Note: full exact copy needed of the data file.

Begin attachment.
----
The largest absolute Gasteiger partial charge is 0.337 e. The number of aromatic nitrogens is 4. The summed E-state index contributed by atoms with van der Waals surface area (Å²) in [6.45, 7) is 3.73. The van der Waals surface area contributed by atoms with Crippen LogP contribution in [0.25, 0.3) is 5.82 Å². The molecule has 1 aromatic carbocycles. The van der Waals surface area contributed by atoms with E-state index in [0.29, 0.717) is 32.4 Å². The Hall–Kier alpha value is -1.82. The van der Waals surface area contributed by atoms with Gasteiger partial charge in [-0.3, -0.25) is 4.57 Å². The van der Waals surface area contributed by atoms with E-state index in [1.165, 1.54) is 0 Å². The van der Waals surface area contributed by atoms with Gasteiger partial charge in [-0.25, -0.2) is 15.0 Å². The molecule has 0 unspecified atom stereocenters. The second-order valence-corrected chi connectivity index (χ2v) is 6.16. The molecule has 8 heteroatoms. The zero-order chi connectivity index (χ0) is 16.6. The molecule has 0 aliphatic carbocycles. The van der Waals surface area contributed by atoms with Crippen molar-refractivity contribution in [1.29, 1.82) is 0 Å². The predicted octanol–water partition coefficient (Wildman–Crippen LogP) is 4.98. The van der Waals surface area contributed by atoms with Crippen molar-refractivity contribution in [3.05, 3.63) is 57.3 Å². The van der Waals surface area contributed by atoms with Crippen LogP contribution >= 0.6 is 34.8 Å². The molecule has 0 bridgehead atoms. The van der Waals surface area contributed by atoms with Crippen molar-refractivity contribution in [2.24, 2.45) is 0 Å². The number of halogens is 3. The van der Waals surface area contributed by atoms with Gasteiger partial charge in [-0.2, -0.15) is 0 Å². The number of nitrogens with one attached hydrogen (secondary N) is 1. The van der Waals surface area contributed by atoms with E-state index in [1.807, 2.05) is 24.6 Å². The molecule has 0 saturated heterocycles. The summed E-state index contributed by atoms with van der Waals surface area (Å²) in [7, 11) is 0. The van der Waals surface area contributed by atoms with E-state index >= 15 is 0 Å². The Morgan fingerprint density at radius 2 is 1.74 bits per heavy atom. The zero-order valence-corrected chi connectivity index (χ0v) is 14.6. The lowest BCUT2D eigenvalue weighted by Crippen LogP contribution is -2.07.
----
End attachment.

The largest absolute Gasteiger partial charge is 0.337 e. The number of aromatic nitrogens is 4. The summed E-state index contributed by atoms with van der Waals surface area (Å²) in [6.45, 7) is 3.73. The van der Waals surface area contributed by atoms with Crippen LogP contribution in [0.25, 0.3) is 5.82 Å². The molecule has 1 aromatic carbocycles. The van der Waals surface area contributed by atoms with E-state index in [0.29, 0.717) is 32.4 Å². The Hall–Kier alpha value is -1.82. The van der Waals surface area contributed by atoms with Gasteiger partial charge in [-0.3, -0.25) is 4.57 Å². The van der Waals surface area contributed by atoms with E-state index in [1.165, 1.54) is 0 Å². The van der Waals surface area contributed by atoms with Gasteiger partial charge in [-0.25, -0.2) is 15.0 Å². The molecule has 0 unspecified atom stereocenters. The second-order valence-corrected chi connectivity index (χ2v) is 6.16. The molecule has 8 heteroatoms. The zero-order chi connectivity index (χ0) is 16.6. The molecule has 0 aliphatic carbocycles. The van der Waals surface area contributed by atoms with Crippen molar-refractivity contribution in [1.29, 1.82) is 0 Å². The predicted octanol–water partition coefficient (Wildman–Crippen LogP) is 4.98. The van der Waals surface area contributed by atoms with Crippen molar-refractivity contribution in [3.05, 3.63) is 57.3 Å². The van der Waals surface area contributed by atoms with Crippen LogP contribution >= 0.6 is 34.8 Å². The molecule has 0 bridgehead atoms. The van der Waals surface area contributed by atoms with Crippen molar-refractivity contribution in [2.24, 2.45) is 0 Å². The number of halogens is 3. The van der Waals surface area contributed by atoms with Gasteiger partial charge in [-0.2, -0.15) is 0 Å². The number of nitrogens with one attached hydrogen (secondary N) is 1. The van der Waals surface area contributed by atoms with E-state index in [1.807, 2.05) is 24.6 Å². The molecule has 0 saturated heterocycles. The summed E-state index contributed by atoms with van der Waals surface area (Å²) in [7, 11) is 0. The van der Waals surface area contributed by atoms with E-state index >= 15 is 0 Å². The Morgan fingerprint density at radius 2 is 1.74 bits per heavy atom. The zero-order valence-corrected chi connectivity index (χ0v) is 14.6. The lowest BCUT2D eigenvalue weighted by Crippen LogP contribution is -2.07.